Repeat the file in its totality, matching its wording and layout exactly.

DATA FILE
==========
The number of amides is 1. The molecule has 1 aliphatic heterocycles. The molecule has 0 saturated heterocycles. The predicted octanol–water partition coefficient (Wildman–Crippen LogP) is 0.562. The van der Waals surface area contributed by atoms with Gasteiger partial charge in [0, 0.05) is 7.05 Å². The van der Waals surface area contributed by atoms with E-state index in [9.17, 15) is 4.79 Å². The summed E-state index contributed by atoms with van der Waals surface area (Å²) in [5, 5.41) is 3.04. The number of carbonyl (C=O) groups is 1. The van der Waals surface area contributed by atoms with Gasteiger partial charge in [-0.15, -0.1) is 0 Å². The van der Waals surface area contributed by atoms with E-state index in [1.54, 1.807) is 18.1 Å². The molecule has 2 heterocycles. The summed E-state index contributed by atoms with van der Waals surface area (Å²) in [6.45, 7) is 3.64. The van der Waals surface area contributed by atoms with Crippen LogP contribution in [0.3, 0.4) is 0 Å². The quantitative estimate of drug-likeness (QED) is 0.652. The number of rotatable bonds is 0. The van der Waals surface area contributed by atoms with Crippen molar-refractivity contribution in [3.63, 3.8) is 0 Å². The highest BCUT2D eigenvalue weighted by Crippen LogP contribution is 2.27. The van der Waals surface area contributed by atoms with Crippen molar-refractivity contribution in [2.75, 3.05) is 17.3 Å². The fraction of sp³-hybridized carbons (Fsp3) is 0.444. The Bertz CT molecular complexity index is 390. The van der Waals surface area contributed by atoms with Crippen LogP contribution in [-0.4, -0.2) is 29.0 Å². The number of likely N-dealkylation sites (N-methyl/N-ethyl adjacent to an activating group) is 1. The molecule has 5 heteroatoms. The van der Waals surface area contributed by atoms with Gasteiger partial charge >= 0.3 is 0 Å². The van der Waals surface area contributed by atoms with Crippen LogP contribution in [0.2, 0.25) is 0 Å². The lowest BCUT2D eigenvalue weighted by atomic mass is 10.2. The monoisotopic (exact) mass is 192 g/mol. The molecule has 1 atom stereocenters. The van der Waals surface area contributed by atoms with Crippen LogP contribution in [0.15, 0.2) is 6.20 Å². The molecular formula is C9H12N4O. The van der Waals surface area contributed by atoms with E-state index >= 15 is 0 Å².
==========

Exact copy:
The number of amides is 1. The molecule has 1 aliphatic heterocycles. The molecule has 0 saturated heterocycles. The predicted octanol–water partition coefficient (Wildman–Crippen LogP) is 0.562. The van der Waals surface area contributed by atoms with Gasteiger partial charge in [0, 0.05) is 7.05 Å². The van der Waals surface area contributed by atoms with E-state index in [9.17, 15) is 4.79 Å². The summed E-state index contributed by atoms with van der Waals surface area (Å²) in [5, 5.41) is 3.04. The number of carbonyl (C=O) groups is 1. The van der Waals surface area contributed by atoms with Gasteiger partial charge in [-0.15, -0.1) is 0 Å². The van der Waals surface area contributed by atoms with E-state index in [1.54, 1.807) is 18.1 Å². The molecule has 2 heterocycles. The summed E-state index contributed by atoms with van der Waals surface area (Å²) in [6.45, 7) is 3.64. The van der Waals surface area contributed by atoms with Crippen LogP contribution in [0.3, 0.4) is 0 Å². The quantitative estimate of drug-likeness (QED) is 0.652. The number of rotatable bonds is 0. The van der Waals surface area contributed by atoms with Crippen molar-refractivity contribution in [3.63, 3.8) is 0 Å². The highest BCUT2D eigenvalue weighted by Crippen LogP contribution is 2.27. The van der Waals surface area contributed by atoms with Crippen molar-refractivity contribution in [2.75, 3.05) is 17.3 Å². The fraction of sp³-hybridized carbons (Fsp3) is 0.444. The Bertz CT molecular complexity index is 390. The van der Waals surface area contributed by atoms with Crippen LogP contribution in [-0.4, -0.2) is 29.0 Å². The number of likely N-dealkylation sites (N-methyl/N-ethyl adjacent to an activating group) is 1. The molecule has 5 heteroatoms. The van der Waals surface area contributed by atoms with Gasteiger partial charge >= 0.3 is 0 Å². The van der Waals surface area contributed by atoms with Crippen LogP contribution in [0.2, 0.25) is 0 Å². The lowest BCUT2D eigenvalue weighted by atomic mass is 10.2. The monoisotopic (exact) mass is 192 g/mol. The molecule has 1 atom stereocenters. The van der Waals surface area contributed by atoms with Crippen LogP contribution in [0.15, 0.2) is 6.20 Å². The molecular formula is C9H12N4O. The van der Waals surface area contributed by atoms with E-state index >= 15 is 0 Å².